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Discussion Starter #1
Not sure if if this is doable, or maybe its always doable but not safe. I picked up some lowering multileafs for my car, but since it is 2 years away from completion I was thinking of sticking those on my son's 68 to lower the rear end, but the brand new rear end on his is single leaf now. Can we still use the same single perches, and if so, what is the best method of attaching to make it safe?

-shoe
 

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I was never a fan of the way the mono leaf perch locates the rear on the springs. It uses the lower shock plate to locate, as opposed to the multi-leaf system which uses a pin on the top of the spring that locates in the hole in the spring perch. Here's what I did to put a 3 leaf spring plus a lowering block into a mono perch:

- I bought 2 grade 8 socket head capscrews (aka Allen head bolts) and replaced the bolt that clamps the leafs together. The head of the bolt is now the locating pin. If you already have that type of bolt in your springs, you can skip this step.

- I went to the hardware store and bought a length of 1/4" x 2 1/2" flat bar steel, and cut two identical pieces to fit in each spring perch. Roughhly 5 1/2" as I recall.

- I measured the diameter of the Allen head bolt with a caliper.

- I marked the center of of the pieces of flat bar by drawing diagonal lines corner to corner. The intersection in the middle is center.

- I drilled a hole in piece of flatbar that matched the diameter of the bolt head using a Christmas tree bit.

- With the rear out of the car on horses, I bolted one of the lower shock plates to a perch. Slid the flat bar into the perch and used the large hole in the center of the lower shock plate as a guide to center the hole in the flat bar in the exact center of the perch. Stuck the bolt head in the hole, and made a bushing out of an aluminum spacer I had laying around just to make sure it was lined up perfectly.

- Once I was certain the flat bar was perfectly located in the center of the perch, I welded the flat bar to the perch. Repeat on the other perch.

- I set the lowering block on top of the spring (hole already drilled in center of it) and used the allen head bolt to bolt the block and springs together.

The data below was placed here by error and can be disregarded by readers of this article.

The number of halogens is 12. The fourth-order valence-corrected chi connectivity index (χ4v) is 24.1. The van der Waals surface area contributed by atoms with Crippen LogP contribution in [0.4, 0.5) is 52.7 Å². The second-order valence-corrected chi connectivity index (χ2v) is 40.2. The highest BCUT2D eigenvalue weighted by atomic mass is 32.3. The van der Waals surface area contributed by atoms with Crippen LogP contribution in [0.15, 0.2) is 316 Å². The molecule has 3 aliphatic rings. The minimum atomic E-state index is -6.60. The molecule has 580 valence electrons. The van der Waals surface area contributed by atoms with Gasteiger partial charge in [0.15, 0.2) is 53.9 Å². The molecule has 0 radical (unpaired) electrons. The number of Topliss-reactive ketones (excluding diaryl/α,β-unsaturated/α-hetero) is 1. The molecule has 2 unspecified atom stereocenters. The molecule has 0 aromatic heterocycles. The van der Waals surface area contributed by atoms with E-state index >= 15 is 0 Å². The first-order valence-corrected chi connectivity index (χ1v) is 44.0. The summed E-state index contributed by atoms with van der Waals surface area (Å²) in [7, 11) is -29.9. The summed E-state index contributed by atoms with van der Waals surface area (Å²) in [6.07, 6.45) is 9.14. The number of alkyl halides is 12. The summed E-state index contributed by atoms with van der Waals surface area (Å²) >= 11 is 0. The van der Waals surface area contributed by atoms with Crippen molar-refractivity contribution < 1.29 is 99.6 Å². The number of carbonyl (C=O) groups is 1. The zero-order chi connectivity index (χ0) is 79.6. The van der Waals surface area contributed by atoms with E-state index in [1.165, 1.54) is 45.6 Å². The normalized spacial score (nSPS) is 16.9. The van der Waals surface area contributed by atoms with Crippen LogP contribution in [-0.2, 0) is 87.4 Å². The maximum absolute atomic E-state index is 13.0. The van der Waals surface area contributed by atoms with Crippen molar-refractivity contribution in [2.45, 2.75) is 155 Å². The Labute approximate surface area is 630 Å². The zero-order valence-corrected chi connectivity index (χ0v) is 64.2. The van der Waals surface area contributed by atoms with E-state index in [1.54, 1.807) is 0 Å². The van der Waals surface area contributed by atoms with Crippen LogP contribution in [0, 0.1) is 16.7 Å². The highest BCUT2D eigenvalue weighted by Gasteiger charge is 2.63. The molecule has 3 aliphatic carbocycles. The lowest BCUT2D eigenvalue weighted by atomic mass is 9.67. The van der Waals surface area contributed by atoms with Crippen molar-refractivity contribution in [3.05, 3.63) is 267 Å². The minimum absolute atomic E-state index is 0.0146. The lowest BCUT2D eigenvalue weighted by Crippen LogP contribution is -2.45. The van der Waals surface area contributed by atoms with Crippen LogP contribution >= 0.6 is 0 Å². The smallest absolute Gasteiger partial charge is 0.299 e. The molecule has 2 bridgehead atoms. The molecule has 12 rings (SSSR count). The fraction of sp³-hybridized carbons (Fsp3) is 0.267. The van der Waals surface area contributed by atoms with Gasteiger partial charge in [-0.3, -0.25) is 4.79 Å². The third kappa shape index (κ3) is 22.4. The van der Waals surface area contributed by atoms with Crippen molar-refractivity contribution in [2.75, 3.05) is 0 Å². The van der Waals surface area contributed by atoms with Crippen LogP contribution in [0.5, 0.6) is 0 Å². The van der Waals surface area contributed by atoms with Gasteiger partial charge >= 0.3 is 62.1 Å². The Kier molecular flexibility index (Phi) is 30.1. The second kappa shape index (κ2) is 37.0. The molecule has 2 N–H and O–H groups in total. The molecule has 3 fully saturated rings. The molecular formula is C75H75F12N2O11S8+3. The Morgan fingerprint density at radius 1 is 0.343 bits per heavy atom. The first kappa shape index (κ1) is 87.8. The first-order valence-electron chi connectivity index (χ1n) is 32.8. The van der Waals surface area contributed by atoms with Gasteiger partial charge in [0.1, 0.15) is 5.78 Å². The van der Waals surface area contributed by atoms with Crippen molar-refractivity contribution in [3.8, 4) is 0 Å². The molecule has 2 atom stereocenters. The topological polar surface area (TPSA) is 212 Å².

- Install rear back into car. The allen head bolt locates the rear positively in the perch and is pretty much fool proof.

There will be a fairly good sized gap between the bottom of the perch and the shock plate. I chose to fill in the gap. I used some square tubing with holes drilled for the U-bolts to pass through. I used U-bolts at all four locations.

It sounds complicated, but it's pretty easy.

Note the absence of rubber pads.

 

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How many leafs are in the lowering leaf pack? I used the JCW 3 leafs in my mono rear with no issues. I would think that there would be no issues for you. But check out David P's website he has a lot of info there.
 

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^^ I have one side done on my JCW 3-leaf swap. So far, I have a gap between my shock plate and the perch.
Is this normal? From anyone who has done this swap?

I'm assuming since the 3-leaf setup is 1/2 inch thicker than a mono, I'm going to have the gap. Don't think I like it, but .....
 

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^^ I have one side done on my JCW 3-leaf swap. So far, I have a gap between my shock plate and the perch.
Is this normal? From anyone who has done this swap?

I'm assuming since the 3-leaf setup is 1/2 inch thicker than a mono, I'm going to have the gap. Don't think I like it, but .....
Yes there will be a little gap. But won't be an issue. I have also used them with the multi perch. With those you will need to make a little spacer. I just used alum. flat stock. But there are a couple other items that need to be changed when you switch to like a 12 bolt. Brake line mounting bracket to the pumpkin. And if you have wide wheels you need to make sure and use the multi shock plate. Or you might run into clearance issues with the shock and the inner wheel rim.
 

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Discussion Starter #9
Short story: The rear end has a lot of "Play" in it with the leaf spring pin size versus the shock plate and multileaf perch. is that by design? The front of the rear tires seem really close to the body, but I can move them around a little.

Long story: So I bit the bullet and paid to have the multileaf pads welded on with the right parts and pitch. $400 later she is finished and looks beautiful. Seems high? Well, I had the disassemble the whole rear end and fix everything that the guy I bought it from had messed up. The Wilwood backing plates weren't on right and the wheel studs (that his shop had undersized) can only be applied with the axle out so...

Anyway, once I got her in and did the math, I realized that we had $3000 in this thing, and it was going into a car we plan to sell right away so last weekend I took it out and replaced it with an original 373 12 bolt posi from another car project. $1500 feels a lot better.

Still, that positioning of the rear end seems a little loose to me. Makes me nervous.

-shoe
 
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